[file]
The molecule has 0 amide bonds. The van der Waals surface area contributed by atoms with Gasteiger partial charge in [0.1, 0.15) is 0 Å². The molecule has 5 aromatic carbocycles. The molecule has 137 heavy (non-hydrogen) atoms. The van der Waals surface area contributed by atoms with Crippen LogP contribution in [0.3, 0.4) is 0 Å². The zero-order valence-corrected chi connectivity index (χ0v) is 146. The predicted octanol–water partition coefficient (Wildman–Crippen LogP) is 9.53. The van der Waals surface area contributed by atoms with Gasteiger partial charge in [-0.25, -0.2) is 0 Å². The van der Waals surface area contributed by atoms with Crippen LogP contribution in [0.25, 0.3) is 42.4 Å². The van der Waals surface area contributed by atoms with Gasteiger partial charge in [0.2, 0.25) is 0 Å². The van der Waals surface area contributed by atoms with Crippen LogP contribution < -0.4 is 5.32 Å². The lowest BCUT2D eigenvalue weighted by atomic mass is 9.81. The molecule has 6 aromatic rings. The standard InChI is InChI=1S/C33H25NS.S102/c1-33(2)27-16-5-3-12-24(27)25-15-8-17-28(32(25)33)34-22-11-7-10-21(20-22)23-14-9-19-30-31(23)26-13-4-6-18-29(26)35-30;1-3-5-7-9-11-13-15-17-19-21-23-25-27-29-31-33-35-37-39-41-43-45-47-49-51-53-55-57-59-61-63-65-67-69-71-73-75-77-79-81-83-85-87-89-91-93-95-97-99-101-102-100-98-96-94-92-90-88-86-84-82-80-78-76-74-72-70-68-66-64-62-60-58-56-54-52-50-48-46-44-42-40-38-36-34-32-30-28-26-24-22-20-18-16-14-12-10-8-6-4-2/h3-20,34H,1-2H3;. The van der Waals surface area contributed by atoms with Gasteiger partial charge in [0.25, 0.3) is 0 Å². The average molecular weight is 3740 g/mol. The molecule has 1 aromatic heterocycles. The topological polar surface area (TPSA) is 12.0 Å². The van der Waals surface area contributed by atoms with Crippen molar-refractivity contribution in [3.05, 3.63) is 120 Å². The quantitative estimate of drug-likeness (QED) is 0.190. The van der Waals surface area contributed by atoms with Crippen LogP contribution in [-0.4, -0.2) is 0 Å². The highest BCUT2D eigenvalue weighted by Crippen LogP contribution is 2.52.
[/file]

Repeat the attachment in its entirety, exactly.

The molecule has 0 amide bonds. The van der Waals surface area contributed by atoms with Gasteiger partial charge in [0.1, 0.15) is 0 Å². The molecule has 5 aromatic carbocycles. The molecule has 137 heavy (non-hydrogen) atoms. The van der Waals surface area contributed by atoms with Crippen LogP contribution in [0.3, 0.4) is 0 Å². The zero-order valence-corrected chi connectivity index (χ0v) is 146. The predicted octanol–water partition coefficient (Wildman–Crippen LogP) is 9.53. The van der Waals surface area contributed by atoms with Gasteiger partial charge in [-0.25, -0.2) is 0 Å². The van der Waals surface area contributed by atoms with Crippen LogP contribution in [0.25, 0.3) is 42.4 Å². The van der Waals surface area contributed by atoms with Gasteiger partial charge in [0.2, 0.25) is 0 Å². The van der Waals surface area contributed by atoms with Crippen LogP contribution < -0.4 is 5.32 Å². The lowest BCUT2D eigenvalue weighted by atomic mass is 9.81. The molecule has 6 aromatic rings. The standard InChI is InChI=1S/C33H25NS.S102/c1-33(2)27-16-5-3-12-24(27)25-15-8-17-28(32(25)33)34-22-11-7-10-21(20-22)23-14-9-19-30-31(23)26-13-4-6-18-29(26)35-30;1-3-5-7-9-11-13-15-17-19-21-23-25-27-29-31-33-35-37-39-41-43-45-47-49-51-53-55-57-59-61-63-65-67-69-71-73-75-77-79-81-83-85-87-89-91-93-95-97-99-101-102-100-98-96-94-92-90-88-86-84-82-80-78-76-74-72-70-68-66-64-62-60-58-56-54-52-50-48-46-44-42-40-38-36-34-32-30-28-26-24-22-20-18-16-14-12-10-8-6-4-2/h3-20,34H,1-2H3;. The van der Waals surface area contributed by atoms with Gasteiger partial charge in [0.25, 0.3) is 0 Å². The average molecular weight is 3740 g/mol. The molecule has 1 aromatic heterocycles. The topological polar surface area (TPSA) is 12.0 Å². The van der Waals surface area contributed by atoms with Crippen molar-refractivity contribution in [3.05, 3.63) is 120 Å². The quantitative estimate of drug-likeness (QED) is 0.190. The van der Waals surface area contributed by atoms with Crippen LogP contribution in [-0.4, -0.2) is 0 Å². The highest BCUT2D eigenvalue weighted by Crippen LogP contribution is 2.52.